Wynyard Quarter and the World Cup gave us a taste of harbour fun... now we want more.
More than three-quarters of Aucklanders questioned in a Herald poll want more wharf space opened up to create world-class public areas on the waterfront.
Local authorities have responded by saying bringing Aucklanders to the harbour area around the end of Queen St will be the next chapter in the city's development.
A thousand Herald readers have given their views on the waterfront, presenting a wide range of ideas that reflect their pride in the Waitemata Harbour.
Ninety-six per cent of respondents said the waterfront was important for the city.
The Herald today starts a five-part series investigating options for a more vibrant, people-friendly waterfront.
Tourism Industry Association chief executive Martin Snedden, who oversaw last year's Rugby World Cup tournament, said this was the city's chance to get it right.
"Right here, right now, Auckland has a wonderful waterfront opportunity," he said.
It needed people's support to give it "character, heart and buzz".
Reader views focused on bringing more public attractions to Queens Wharf and its vicinity.
More than three-fifths did not like the wharf's current facilities. It has the Cloud and Shed 10 for generally exclusive events - but otherwise is mostly vacant space.
About the same number wanted the adjacent Captain Cook Wharf to become public space.
Ideas for the waterfront stressed the importance of making it accessible to everyone, including families and pedestrians.
Suggestions for achieving this ranged from markets, parks, festivals, walkways and fishing spots to sports fields, art galleries, convention centres and stadiums.
"It's entirely understandable that people want more access to the waterfront, and over time we'll make more wharves available," said Ports of Auckland spokesman Matt Ball.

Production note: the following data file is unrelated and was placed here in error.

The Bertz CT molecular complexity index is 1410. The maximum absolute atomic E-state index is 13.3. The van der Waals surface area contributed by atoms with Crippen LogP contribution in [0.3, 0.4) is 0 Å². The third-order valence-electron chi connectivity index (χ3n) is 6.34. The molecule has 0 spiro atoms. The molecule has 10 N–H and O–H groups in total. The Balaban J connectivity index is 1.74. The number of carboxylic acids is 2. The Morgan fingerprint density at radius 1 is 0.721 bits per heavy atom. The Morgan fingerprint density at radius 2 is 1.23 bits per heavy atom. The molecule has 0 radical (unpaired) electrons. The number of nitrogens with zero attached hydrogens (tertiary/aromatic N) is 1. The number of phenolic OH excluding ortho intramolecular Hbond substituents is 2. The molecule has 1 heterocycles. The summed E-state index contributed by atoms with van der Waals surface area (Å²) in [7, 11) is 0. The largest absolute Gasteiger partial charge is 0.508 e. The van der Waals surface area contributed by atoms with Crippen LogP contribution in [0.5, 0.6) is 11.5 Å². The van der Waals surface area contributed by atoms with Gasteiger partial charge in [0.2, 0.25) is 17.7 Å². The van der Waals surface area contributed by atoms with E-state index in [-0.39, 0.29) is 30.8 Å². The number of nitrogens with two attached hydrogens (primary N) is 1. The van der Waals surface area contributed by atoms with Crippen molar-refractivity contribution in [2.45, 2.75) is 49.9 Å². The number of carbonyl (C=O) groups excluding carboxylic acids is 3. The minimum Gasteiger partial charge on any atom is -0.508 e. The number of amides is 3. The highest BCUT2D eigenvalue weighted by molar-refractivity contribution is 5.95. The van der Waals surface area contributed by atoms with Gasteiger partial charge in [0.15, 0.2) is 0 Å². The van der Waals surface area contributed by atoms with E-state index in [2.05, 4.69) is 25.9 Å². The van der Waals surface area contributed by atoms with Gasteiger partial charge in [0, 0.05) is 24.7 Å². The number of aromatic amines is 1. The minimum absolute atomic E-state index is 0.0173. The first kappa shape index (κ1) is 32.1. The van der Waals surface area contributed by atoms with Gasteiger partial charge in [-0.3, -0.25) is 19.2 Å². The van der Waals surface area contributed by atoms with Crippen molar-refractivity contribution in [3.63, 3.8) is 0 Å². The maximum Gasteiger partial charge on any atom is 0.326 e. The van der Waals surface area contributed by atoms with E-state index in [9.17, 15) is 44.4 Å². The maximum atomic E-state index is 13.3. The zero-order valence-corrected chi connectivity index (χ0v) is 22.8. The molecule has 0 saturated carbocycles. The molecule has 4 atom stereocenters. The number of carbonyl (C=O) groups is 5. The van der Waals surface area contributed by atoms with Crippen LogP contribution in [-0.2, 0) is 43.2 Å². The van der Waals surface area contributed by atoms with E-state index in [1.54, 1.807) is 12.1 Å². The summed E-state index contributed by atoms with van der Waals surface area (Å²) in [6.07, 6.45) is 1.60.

"It is our ambition to release Captain Cook Wharf and to open Marsden Wharf for public access."
But the ports company would have to replace the existing facilities on the wharves first, Mr Ball said, and that could take 10 years.
The Auckland Council's policy planning manager, Ludo Campbell-Reid, said authorities acknowledged that the waterfront had a problem where the city met the sea.
"The surprising thing is there's no place on the waterfront that's necessarily for pedestrians," he said. "You have to go left or you have to go right. You don't go down the middle.
"We're competing with the world every day for jobs and investment, and the waterfront is our biggest opportunity."
The central wharves would be the next area to be worked on, following the opening of the Wynyard Quarter.
Auckland architect and urban planner Graeme Scott said Waterfront Auckland, the council's waterfront agency, had listened to submissions and put together a good blueprint.
One problem was having too many passive concrete areas, he said.
"Queens Wharf is a good example of what's wrong with hard paving and buildings. If there are thousands of people on Queens Wharf, it's fantastic. But if you walk out there mid-week or Sunday morning, it's not a very nice place to be."
The Herald poll was taken during the first week of September, assisted by Nielsen Research.
Last year's opening of Wynyard Quarter and Rugby World Cup festivities opened the eyes of thousands of Aucklanders to new waterfront possibilities.
Since then, local authorities have been issuing plans sketching out possible developments, in line with Mayor Len Brown's plan to make Auckland the world's most liveable city.
And a review of the waterfront's long-term future is being made after a public outcry against expansion of port facilities.
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